Isaiah 21:6
Parallel Verses
English Standard Version
For thus the Lord said to me: “Go, set a watchman; let him announce what he sees.

King James Bible
For thus hath the Lord said unto me, Go, set a watchman, let him declare what he seeth.

American Standard Version
For thus hath the Lord said unto me, Go, set a watchman: let him declare what he seeth:

Douay-Rheims Bible
For thus hath the Lord said to me: Go, and set a watchman: and whatsoever he shall see, let him tell.

English Revised Version
For thus hath the Lord said unto me, Go, set a watchman; let him declare what he seeth:

Webster's Bible Translation
For thus hath the Lord said to me, Go, set a watchman, let him declare what he seeth.

Isaiah 21:6 Parallel
Commentary
Keil and Delitzsch Biblical Commentary on the Old Testament

But if Egypt and Ethiopia are thus shamefully humbled, what kind of impression will this make upon those who rely upon the great power that is supposed to be both unapproachable and invincible? "And they cry together, and behold themselves deceived by Ethiopia, to which they looked, and by Egypt, in which they gloried. And the inhabitant of this coast-land saith in that day, Behold, thus it happens to those to whom we looked, whither we fled for help to deliver us from the king of Asshur: and how should we, we escape?" אי, which signifies both an island and a coast-land, is used as the name of Philistia and Zephaniah 2:5, and as the name of Phoenicia in Isaiah 23:2, Isaiah 23:6; and for this reason Knobel and others understand it here as denoting the former with the inclusion of the latter. But as the Assyrians had already attacked both Phoenicians and Philistines at the time when they marched against Egypt, there can be no doubt that Isaiah had chiefly the Judaeans in his mind. This was the interpretation given by Jerome ("Judah trusted in the Egyptians, and Egypt will be destroyed"), and it has been adopted by Ewald, Drechsler, Luzzatto, and Meier. The expressions are the same as those in which a little further on we find Isaiah reproving the Egyptian tendencies of Judah's policy. At the same time, by "the inhabitant of this coast-land" we are not to understand Judah exclusively, but the inhabitants of Palestine generally, with whom Judah was mixed up to its shame, because it had denied its character as the nation of Jehovah in a manner so thoroughly opposed to its theocratic standing.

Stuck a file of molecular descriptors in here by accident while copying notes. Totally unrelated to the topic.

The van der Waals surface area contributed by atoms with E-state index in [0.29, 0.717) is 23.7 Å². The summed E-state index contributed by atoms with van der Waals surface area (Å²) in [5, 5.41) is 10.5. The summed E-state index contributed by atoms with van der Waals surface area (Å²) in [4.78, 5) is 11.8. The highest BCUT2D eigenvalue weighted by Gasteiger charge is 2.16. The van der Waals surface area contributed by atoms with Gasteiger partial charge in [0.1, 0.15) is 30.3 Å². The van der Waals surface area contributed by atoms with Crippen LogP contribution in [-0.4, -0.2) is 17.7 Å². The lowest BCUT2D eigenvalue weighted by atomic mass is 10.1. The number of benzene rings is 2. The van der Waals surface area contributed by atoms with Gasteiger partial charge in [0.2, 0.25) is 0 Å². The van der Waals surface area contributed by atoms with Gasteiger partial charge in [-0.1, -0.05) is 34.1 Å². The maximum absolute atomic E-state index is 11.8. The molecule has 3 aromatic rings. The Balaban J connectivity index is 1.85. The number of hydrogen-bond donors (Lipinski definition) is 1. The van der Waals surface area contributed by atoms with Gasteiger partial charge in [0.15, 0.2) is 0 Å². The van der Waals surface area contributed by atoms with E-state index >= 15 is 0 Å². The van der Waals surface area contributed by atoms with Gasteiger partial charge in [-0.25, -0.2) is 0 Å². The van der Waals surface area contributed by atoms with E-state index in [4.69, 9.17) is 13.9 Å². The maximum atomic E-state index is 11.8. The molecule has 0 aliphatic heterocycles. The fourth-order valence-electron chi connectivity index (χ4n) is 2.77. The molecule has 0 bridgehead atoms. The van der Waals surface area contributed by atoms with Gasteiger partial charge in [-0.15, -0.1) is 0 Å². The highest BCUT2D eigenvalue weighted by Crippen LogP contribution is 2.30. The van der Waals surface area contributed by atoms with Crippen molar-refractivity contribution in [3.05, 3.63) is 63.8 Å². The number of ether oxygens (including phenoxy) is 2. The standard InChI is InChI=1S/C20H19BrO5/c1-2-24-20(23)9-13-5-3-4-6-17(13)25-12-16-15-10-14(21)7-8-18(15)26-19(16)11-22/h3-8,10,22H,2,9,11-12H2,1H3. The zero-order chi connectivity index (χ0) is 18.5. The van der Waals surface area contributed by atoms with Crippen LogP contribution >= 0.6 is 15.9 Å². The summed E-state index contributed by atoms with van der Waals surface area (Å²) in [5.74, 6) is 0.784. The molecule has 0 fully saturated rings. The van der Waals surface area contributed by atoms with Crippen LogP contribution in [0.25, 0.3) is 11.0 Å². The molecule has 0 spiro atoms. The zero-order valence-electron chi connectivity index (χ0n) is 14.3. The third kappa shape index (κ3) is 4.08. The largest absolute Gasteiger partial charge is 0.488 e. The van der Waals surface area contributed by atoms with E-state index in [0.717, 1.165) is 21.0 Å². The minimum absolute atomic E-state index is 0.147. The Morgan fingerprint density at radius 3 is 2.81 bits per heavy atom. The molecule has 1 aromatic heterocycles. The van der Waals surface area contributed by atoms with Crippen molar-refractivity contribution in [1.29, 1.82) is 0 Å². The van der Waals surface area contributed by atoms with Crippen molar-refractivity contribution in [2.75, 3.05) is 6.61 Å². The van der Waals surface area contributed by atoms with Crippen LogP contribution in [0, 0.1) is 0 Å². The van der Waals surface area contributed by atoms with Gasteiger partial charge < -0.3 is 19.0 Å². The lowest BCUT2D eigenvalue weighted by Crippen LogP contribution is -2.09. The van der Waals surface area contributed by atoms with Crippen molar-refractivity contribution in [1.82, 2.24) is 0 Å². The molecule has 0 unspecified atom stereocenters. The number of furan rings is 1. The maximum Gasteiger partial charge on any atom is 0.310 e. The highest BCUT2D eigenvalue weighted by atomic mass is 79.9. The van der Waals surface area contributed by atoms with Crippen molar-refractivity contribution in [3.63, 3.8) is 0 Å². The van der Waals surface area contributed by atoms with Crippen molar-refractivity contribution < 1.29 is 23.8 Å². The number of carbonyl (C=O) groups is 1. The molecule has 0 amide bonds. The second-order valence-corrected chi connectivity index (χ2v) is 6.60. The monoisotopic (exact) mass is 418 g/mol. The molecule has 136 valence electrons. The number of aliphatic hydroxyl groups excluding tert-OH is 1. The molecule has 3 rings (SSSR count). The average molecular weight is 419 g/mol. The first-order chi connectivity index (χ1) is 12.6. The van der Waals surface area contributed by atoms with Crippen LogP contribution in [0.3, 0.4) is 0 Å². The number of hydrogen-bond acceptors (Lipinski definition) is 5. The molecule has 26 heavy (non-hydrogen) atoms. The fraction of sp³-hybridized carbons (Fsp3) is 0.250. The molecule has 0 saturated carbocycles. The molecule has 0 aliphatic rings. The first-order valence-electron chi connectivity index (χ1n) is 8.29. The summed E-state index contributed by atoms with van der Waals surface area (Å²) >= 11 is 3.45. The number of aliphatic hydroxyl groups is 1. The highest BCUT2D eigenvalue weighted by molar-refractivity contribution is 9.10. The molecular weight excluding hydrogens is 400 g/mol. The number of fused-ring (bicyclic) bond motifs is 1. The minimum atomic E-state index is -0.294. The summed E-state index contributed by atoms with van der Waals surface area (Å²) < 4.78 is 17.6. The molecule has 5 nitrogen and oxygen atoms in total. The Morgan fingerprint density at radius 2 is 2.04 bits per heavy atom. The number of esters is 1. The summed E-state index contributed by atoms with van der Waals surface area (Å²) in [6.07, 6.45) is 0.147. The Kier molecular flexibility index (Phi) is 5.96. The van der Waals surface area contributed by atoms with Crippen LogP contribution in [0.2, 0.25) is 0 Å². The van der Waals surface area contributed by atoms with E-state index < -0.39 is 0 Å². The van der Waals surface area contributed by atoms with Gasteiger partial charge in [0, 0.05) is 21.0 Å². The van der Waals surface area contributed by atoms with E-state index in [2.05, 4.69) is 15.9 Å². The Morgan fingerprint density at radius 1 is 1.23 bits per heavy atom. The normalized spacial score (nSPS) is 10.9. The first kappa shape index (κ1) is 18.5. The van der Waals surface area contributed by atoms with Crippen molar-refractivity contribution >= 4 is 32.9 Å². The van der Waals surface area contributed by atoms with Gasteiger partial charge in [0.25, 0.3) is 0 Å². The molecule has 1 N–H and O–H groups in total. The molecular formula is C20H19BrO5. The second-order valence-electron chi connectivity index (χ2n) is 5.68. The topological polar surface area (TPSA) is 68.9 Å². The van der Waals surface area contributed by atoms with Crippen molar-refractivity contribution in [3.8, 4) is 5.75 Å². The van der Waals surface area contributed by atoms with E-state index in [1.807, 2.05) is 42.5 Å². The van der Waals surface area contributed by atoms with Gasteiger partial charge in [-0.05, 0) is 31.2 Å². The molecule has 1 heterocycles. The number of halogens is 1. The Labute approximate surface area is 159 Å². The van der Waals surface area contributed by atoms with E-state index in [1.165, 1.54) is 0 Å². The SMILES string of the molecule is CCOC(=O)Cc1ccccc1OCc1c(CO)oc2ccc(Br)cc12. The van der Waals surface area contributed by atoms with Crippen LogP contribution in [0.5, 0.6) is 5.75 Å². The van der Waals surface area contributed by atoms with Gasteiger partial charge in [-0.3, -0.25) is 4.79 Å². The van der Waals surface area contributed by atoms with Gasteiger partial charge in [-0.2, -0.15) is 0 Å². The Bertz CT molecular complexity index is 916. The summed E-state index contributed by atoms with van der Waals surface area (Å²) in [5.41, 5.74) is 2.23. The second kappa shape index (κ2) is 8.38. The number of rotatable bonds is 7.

Unfortunately, we know very little concerning the Assyrian campaigns in Egypt. But we may infer from Nahum 3:8-10, according to which the Egyptian Thebes had fallen (for it is held up before Nineveh as the mirror of its own fate), that after the conquest of Ashdod Egypt was also overcome by Sargon's army. In the grand inscription found in the halls of the palace at Khorsabad, Sargon boasts of a successful battle which he had fought with Pharaoh Sebech at Raphia, and in consequence of which the latter became tributary to him. Still further on he relates that he had dethroned the rebellious king of Ashdod, and appointed another in his place, but that the people removed him, and chose another king; after which he marched with his army against Ashdod, and when the king fled from him into Egypt, he besieged Ashdod, and took it. Then follows a difficult and mutilated passage, in which Rawlinson agrees with Oppert in finding an account of the complete subjection of Sebech (Sabako?).

(Note: Five Great Monarchies, vol. ii. pp. 416-7; compare Oppert, Sargonides, pp. 22, 26-7. With regard to one passage of the annals, which contains an account of a successful battle fought at Ra-bek (Heliopolis), see Journal Asiat. xii. 462ff.; Brandis, p. 51.)

Nothing can be built upon this, however; and it must also remain uncertain whether, even if the rest is correctly interpreted, Isaiah 20:1 relates to that conquest of Ashdod which was followed by the dethroning of the rebellious king and the appointment of another, or to the final conquest by which it became a colonial city of Assyria.